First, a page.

On January 27, 2016, the Obama Administration took the latest in its continuing steps to ease restrictions on trade and travel between the United States and Cuba. Amendments to the Cuban Assets Control Regulations (“CACR”) administered by the Treasury Department’s Office of Foreign Assets Control (“OFAC”) and the Commerce Department’s Bureau of Industry and Security (“BIS”) will authorize additional U.S. exports, facilitate payments for those exports, and increase the categories of eligible travel.

The January 27 amendments fall into three broad categories:

Financing

Until now, all payments for authorized exports were restricted to cash in advance or third-country financing. Going forward, for most exports U.S. depository institutions will be authorized to provide financing, including letters of credit. Restrictions will remain, however, on financing agricultural commodities and agricultural items.

Exports

Consistent with the policy of supporting civil society in Cuba, the U.S. is easing restrictions on exports of telecommunications items, certain agricultural items such as insecticides, pesticides and herbicides, commodities and software for U.S. news bureaus in Cuba as well as of commodities and software to human rights organizations and non-government organizations “that promote independent activity intended to strengthen civil society in Cuba.”

As a result, exports of items for food processing, education, disaster preparedness and relief, public health and sanitation and infrastructure that directly assist the Cuban people (e.g., water treatment facilities) will be allowed. On the other hand, the general restrictive policy will continue with regard to most items for use by state-owned enterprises, the Cuban military, and agencies of the Cuban government and organizations that generate revenue for the Cuban government, including those in the tourism and travel industry (except in limited instances) and those engaged in extracting minerals.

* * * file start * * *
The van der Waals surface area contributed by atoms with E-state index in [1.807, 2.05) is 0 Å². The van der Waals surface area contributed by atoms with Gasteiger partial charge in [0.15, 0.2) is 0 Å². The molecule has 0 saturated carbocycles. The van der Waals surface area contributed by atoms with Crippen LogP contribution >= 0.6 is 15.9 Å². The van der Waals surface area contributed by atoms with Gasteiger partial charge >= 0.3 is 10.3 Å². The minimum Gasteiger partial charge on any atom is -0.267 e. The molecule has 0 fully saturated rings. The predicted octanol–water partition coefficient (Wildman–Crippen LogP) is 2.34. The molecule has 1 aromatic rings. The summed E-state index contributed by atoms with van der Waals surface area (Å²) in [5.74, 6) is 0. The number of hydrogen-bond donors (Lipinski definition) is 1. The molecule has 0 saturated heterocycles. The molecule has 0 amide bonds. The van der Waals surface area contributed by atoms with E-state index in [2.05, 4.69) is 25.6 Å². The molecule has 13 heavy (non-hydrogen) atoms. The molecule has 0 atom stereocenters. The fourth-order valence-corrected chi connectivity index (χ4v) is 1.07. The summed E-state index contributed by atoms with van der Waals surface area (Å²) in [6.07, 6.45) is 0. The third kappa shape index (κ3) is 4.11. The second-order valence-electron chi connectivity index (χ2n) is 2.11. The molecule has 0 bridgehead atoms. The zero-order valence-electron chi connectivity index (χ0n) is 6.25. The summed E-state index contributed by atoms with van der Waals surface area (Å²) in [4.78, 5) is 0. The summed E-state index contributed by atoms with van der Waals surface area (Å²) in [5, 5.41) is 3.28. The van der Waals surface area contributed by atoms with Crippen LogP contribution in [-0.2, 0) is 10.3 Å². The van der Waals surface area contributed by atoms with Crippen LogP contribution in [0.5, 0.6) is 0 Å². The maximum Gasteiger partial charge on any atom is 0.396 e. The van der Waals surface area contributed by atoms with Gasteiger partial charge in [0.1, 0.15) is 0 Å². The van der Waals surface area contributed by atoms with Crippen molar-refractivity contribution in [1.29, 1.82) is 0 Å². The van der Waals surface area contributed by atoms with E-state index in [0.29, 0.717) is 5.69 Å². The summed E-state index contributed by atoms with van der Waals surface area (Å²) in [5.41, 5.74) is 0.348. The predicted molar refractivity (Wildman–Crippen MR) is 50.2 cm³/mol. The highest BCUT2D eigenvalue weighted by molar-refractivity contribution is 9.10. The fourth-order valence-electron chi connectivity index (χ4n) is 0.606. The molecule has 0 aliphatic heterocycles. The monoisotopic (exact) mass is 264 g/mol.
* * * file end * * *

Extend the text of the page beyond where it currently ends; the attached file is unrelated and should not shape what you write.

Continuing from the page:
Travel

Restrictions on travel to Cuba are being eased in several ways. OFAC is expanding an existing general license to authorize certain market preparation travel such as research and contract negotiations. BIS will generally approve the export of items to ensure safe civil aviation transportation and will allow the export of aircraft leased to Cuban state-owned enterprises.

Air carrier services will be enhanced by permitting the entry into blocked space, code-sharing, and leasing arrangements to facilitate the provision of air carrier services, which are clearly anticipated by the direction of the regulatory reforms. Temporary sojourn in Cuba by personnel who are operating or servicing vessels will also be authorized.

An existing general license permits attendance at professional meetings in Cuba. That general license will be expanded to include travel to organize professional meetings and conferences in Cuba. Similarly, OFAC will authorize travel-related transactions to organize amateur and “semi-professional” international sports federation competitions, as well as other public performances, clinics, workshops and athletic and non-athletic competitions and exhibitions.

Conclusion

The Obama Administration continues to take incremental steps with respect to economic liberalization. President Obama has publicly stated his desire to visit Cuba before the end of his presidency, but the likelihood of any visit and the success of his reforms in part depend on the ongoing bilateral negotiations with Cuba.